The Good Doctors:
I’m pretty lucky to know some very intelligent people who have the degrees (and peer reviewed journals) to prove it! Beyond their talents in their respective fields, these Drs are also fascinating and humourous folk. Check out @thejennye (Canadian History, Women and Sport), @postWarHist (Canadian Cold War Military History) and @mittenstrings (Canadian Literature) for musings and links to amazing places and discussion about historical and contemporary issues.
Twitter is a great tool for finding new and interesting resources, a cool way to debate within your classroom and to tell people mundane details about your life.
A wee tidbit: Perhaps we were programmed anthropologically to Tweet. CBC’s Spark did an episode/podcast about this very thing.
So, Why Do I want to have a twitter account?
I’ve managed to find of variety of educators and technology specialists who tweet resources and ideas on a constant basis. I occasionally go on twitter and see what has been shared. Then, I can assess my need for the site or skip it.
You can start with ‘@appledaughters’ iLearn list.
Become a follower to see the variety of specialist I follow. Then, check out what individuals tweet. You may like some more than others. Twitter also offers a ‘Who to Follow’ option once you have a few people you follow. This will give you another variety of people to choose from.
Every day, we ask our students to come into our classrooms and try new things. We ask them to stand in front of their peers and speak, or answer a question on freshly learned topics or throw them into new methods of instruction which are far from the safety of pencil and paper activities. Our classrooms house intimidation!
I once read about a 30+ year veteran teacher who started a new activity every September. She believed it was a way to remind herself about the challenges of being a student. She reasoned that risk taking is hard and learning something new, although exciting, is really intimidating.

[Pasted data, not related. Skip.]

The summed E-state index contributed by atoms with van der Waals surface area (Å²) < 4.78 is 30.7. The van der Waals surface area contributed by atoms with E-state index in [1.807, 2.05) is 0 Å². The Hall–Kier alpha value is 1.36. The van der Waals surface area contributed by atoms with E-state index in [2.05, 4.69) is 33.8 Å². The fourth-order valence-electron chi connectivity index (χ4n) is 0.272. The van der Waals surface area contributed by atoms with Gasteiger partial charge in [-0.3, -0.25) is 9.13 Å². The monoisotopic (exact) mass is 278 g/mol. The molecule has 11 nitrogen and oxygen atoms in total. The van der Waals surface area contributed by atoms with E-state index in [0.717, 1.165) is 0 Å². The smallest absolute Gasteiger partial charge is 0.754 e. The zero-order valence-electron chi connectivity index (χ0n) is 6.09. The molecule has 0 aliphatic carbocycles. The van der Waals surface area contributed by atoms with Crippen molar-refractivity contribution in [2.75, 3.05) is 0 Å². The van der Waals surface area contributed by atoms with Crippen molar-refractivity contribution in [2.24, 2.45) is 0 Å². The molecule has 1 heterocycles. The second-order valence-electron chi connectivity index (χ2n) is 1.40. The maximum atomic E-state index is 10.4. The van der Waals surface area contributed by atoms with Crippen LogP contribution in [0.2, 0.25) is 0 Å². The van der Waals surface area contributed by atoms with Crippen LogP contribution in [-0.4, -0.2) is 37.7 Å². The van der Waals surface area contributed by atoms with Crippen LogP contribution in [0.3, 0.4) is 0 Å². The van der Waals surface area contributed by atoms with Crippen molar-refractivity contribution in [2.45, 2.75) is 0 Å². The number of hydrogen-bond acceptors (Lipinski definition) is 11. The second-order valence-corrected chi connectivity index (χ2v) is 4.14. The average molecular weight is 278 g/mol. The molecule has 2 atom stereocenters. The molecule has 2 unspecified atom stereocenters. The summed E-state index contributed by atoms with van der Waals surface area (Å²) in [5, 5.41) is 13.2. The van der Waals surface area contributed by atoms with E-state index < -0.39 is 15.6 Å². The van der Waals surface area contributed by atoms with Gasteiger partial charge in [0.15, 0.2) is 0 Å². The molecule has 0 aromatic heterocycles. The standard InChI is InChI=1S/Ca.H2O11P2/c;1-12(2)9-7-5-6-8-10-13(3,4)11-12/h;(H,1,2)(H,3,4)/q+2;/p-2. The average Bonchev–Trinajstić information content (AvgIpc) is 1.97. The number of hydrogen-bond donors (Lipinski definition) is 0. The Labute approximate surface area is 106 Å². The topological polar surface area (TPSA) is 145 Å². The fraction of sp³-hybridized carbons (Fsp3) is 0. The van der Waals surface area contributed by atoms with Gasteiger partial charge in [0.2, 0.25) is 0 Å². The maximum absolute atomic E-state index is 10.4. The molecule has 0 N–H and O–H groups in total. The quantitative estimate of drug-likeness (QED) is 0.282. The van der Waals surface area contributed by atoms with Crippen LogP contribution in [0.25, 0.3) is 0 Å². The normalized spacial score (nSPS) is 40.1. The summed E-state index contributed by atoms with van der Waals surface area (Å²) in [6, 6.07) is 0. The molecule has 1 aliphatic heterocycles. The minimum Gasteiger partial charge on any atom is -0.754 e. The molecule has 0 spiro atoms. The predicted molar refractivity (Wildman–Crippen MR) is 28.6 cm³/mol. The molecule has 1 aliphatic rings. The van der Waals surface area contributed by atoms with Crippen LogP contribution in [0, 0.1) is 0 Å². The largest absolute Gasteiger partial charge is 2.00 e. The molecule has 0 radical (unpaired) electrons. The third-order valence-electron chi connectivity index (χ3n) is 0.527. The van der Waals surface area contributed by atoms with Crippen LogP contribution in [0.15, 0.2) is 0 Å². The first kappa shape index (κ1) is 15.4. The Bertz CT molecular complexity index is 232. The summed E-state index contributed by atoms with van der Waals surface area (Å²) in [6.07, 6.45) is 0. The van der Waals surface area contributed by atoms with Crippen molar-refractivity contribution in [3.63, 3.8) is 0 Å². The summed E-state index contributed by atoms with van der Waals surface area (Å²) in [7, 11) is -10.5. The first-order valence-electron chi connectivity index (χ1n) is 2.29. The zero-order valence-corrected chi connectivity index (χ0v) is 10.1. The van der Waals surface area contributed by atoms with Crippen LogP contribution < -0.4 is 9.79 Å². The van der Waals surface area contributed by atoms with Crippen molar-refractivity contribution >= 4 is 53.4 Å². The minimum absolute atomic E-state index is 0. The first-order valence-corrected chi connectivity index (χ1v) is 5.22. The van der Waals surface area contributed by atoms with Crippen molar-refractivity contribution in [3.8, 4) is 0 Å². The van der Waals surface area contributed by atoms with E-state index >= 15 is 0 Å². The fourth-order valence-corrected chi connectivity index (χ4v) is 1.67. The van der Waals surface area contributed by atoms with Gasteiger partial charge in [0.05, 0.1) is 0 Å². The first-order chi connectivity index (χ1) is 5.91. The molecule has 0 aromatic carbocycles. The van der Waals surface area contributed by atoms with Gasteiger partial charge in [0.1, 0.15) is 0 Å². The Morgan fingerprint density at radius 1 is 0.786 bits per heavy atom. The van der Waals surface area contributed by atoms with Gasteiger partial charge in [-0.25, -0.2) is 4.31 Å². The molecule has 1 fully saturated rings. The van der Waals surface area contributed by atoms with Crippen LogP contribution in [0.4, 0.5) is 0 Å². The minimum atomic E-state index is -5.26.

I love the image of a grey-haired woman stepping over the chrome engine of a Harley on her first ride, banging away at a drum lesson or leaping into a jazz dance class. She is risk taking. She giving up control. She is experiencing. She lets her self leave her comfort zone and head “where the magic happens.”
Unfortunately, many teachers forget what it’s like to take risks. We become at ease with the topics we cover (our students always seem so shocked, “how do you know all this?” and the answer is often, “I’ve taught it a lot”). We make excuses for why we won’t or can’t learn something new.
Teachers can be intimidated by technology. There are so many variables in selecting iPad, interactive whiteboard, web activity, collaboration, Google Apps etc. Then, we have to worry about managing those activities once we’ve created them.
My challenge to you: pick something. If it fails? Try again. Do something differently. You’ll get another crack at it in the future. What is there to lose?
MOST IMPORTANTLY: Let your students guide you. Let the students who know their way around reddit or tumblr show you how to find .gifs or embed videos. Enjoy being a student. Use the classtime to develop a skill or learn a new web too.